Economic Cooperation Vs. Economic Coercion

Economic Cooperation Vs. Economic Coercion

You cannot separate trade from politics any more than you can separate military gifts from war. Doing your neighbour’s shopping does not compensate for cutting their power supply. Politically you cannot isolate food from fellowship or tyres from transport. You cannot sensibly participate in a contest where one side’s rules differ from the other’s. The economic cooperation being sought with China by most countries, especially the European Union Members, depends for its success on some sort of real and demonstrable rapprochement between China and the West. Such a relationship seems to be growing less likely daily.

So many negatives suggest that Macron Missions or Lula Loveins are unlikely to do more than stab a touch more poison into the system. Today’s politics of irritation are so petty, so beloved of our present negotiators, that sensible plans for a stable world seem inconceivable. Most political planning has become gambling, and not of the visionary sort. 

What lies at the base of international stability? Truthful information, of course. You may have been told this when young, either by parents trying to stop you lying about your results or by school teachers attempting to eradicate the damage done at home. What they will have told you may have varied from what you observed. Passion for truth is never greater than with ardent liars. Given AI’s dependence on the past, at least for now, we cannot reasonably hope for greater truth for the future. How can we ensure sensible cooperation of differing ideologies?

Contrary to what is widely believed, all good things begin with practical behaviour modified to become ethical rather than principles redefined to suit what can be done.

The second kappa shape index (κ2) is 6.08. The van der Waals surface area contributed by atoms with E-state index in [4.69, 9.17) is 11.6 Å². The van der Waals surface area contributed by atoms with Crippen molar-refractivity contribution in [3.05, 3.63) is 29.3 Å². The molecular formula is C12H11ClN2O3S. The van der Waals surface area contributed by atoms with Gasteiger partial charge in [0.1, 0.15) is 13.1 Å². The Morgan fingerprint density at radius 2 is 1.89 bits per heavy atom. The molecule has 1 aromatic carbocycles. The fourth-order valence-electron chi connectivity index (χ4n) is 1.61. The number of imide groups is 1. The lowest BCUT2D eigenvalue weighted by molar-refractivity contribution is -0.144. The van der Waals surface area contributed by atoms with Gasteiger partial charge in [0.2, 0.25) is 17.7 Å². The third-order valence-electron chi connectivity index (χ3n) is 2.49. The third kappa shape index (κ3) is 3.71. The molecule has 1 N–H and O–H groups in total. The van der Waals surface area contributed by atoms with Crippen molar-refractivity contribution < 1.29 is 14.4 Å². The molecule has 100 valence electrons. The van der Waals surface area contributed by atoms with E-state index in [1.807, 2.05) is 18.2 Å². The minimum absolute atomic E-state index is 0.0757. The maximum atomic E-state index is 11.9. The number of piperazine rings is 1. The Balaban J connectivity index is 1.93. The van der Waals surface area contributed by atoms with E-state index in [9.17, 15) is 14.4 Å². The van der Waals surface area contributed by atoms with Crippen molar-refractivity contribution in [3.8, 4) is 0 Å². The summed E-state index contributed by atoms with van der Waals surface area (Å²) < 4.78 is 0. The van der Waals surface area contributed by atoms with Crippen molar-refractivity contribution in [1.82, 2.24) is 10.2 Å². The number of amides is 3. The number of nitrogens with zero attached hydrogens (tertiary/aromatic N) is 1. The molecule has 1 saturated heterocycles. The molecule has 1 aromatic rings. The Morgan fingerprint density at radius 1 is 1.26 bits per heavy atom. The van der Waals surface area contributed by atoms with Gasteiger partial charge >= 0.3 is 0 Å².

The European Union is a good example of this. If it had continued for, say, another fifty or hundred years as the European Economic Community (EEC), concentrating its efforts on trade, it would be politically and morally a great deal stronger today than it is. But M. Delors and others decided it would blossom as a political union (European Union). Wiki says “The Delors presidency has been considered as the apex of the European Commission’s influence on European integration”. Not by me, it hasn’t. It rushed a job that should have taken four generations to complete and shattered a part of the union that is crucial to future cooperation.

Courtship is useful when you don’t hop into bed before you are certain about the other things that matter.

International trade today is complicated by the need to prevent nuclear war and the rapid weaponization of critical elements of technical development – or (mostly) chips, as we call them. The planet’s resources – and now its threats, too – and the power generated and concentrated by technology require that commerce be reequipped to maximise the availability of the former and minimise the danger from the latter. A grand reorganisation, relaunching or (heaven forbid) renaming of the United Nations is out of the question. Any attempt at it would almost certainly trigger conflict as a knee-jerk reaction.

A sensible, monitorable, enforceable world agreement on chips might not seem a major step in the right direction. But it would be one foundation brick in the construction of economic cooperation. It would work because we would all understand it and realise that if it didn’t work we would destroy the planet.

One brick to start with.

One brick at a time.

Good morning

John Bittleston